Shi Yan Fan

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LA City Council President Herb J. Wesson presents Venerable Shi Yanfan with recognition

Franco Testini, known professionally as the Venerable Shi Yan Fan, is a 34th-generation ordained Shaolin Warrior Monk and cultural ambassador of the Song Shan Shaolin Temple in China. He is a disciple of Shi Yongxin, 30th Abbot of the Shaolin Temple in Dengfeng City, Henan Province, and is the head abbot of the Los Angeles Shaolin Temple in Sherman Oaks, California, United States.


Born in Brindisi, Italy, Testini began studying martial arts aged seven.[1] Coming from a poor family of 10, he challenged other children in the neighborhood to martial arts contests to win money to support his family.[2] Aged nine, he was then introduced to a master named Kim Wong Feng, who accepted Testini as his student.[2]

By the age of 19, Testini had won several national fighting and forms competitions in Italy, and also won first place against 700 competitors for strongest arms at the Golden Dragon competition in Amsterdam.[citation needed] At the age of 21, he entered the Chi Ri temple in South Korea to take vows of becoming a monk.[2]

In 1994, Testini moved to the United States to promote Shaolin and Buddhism.[2] Upon his arrival in the United States, he was homeless and unable to speak English, and exchanged martial arts instruction for food, while gradually gathering students.[1]

In 2004, Testini was inducted into the Shaolin Temple at Song Shan Mountain in Henan Province, China. He became a disciple of the Abbot Shi Yongxin, adopted the name Shi Yan Fan ("Powerful Sky"), and was given permission to open a Shaolin Temple in Los Angeles,[2] which opened in 2008 in a former furniture store in Sherman Oaks.[1]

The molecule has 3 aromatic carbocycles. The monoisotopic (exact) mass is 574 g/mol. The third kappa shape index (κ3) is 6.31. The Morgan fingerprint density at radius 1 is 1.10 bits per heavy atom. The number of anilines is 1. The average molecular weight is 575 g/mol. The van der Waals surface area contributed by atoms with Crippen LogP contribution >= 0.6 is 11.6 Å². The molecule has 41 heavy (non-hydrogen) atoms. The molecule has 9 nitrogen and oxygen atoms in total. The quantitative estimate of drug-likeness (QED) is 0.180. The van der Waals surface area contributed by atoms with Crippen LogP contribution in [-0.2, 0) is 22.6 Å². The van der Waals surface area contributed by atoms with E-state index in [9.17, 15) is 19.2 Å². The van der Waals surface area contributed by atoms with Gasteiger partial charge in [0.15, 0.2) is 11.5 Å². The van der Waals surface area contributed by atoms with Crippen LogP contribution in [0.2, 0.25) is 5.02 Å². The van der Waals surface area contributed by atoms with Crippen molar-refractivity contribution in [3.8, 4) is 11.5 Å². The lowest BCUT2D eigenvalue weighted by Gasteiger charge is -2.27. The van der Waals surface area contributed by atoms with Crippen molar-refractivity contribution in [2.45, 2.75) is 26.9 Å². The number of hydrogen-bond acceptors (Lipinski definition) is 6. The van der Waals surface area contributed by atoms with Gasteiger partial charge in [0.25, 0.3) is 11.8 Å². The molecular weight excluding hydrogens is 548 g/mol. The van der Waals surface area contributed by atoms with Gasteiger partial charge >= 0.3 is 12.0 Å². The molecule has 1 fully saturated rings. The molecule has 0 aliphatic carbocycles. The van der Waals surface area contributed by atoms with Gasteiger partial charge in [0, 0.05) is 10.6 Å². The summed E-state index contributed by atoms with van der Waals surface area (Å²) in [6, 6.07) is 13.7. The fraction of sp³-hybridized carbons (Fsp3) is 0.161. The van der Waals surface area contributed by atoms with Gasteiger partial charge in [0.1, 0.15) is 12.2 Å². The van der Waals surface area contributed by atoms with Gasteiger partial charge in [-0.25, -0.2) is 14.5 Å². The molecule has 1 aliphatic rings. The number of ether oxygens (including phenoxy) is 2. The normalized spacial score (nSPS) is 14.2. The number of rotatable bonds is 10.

In 2007, an ordination ceremony was held at the Shaolin Temple.[1] Shi Yan Fan was the first of a total of 43 Shaolin monks to receive the jieba markings in that ceremony,[2] becoming the first Westerner to be ordained as a Shaolin monk.[1]

In 2012, Shi Yan Fan founded a nonprofit organization, the Yanfan Foundation, providing health and wellness training.[citation needed]


  1. ^ a b c d e Simmons, Ann (19 June 2010). "Shaolin Temple's real kick is inner peace". Los Angeles Times. Retrieved 11 October 2022.
  2. ^ a b c d e f Nemour, Stacey (17 March 2011). "Should Shaolin Monks Be Asian? Just Ask Abbot Shi Yan Fan of Shaolin Temple Los Angeles". Huffington Post Contributor Platform. Retrieved 11 October 2022.

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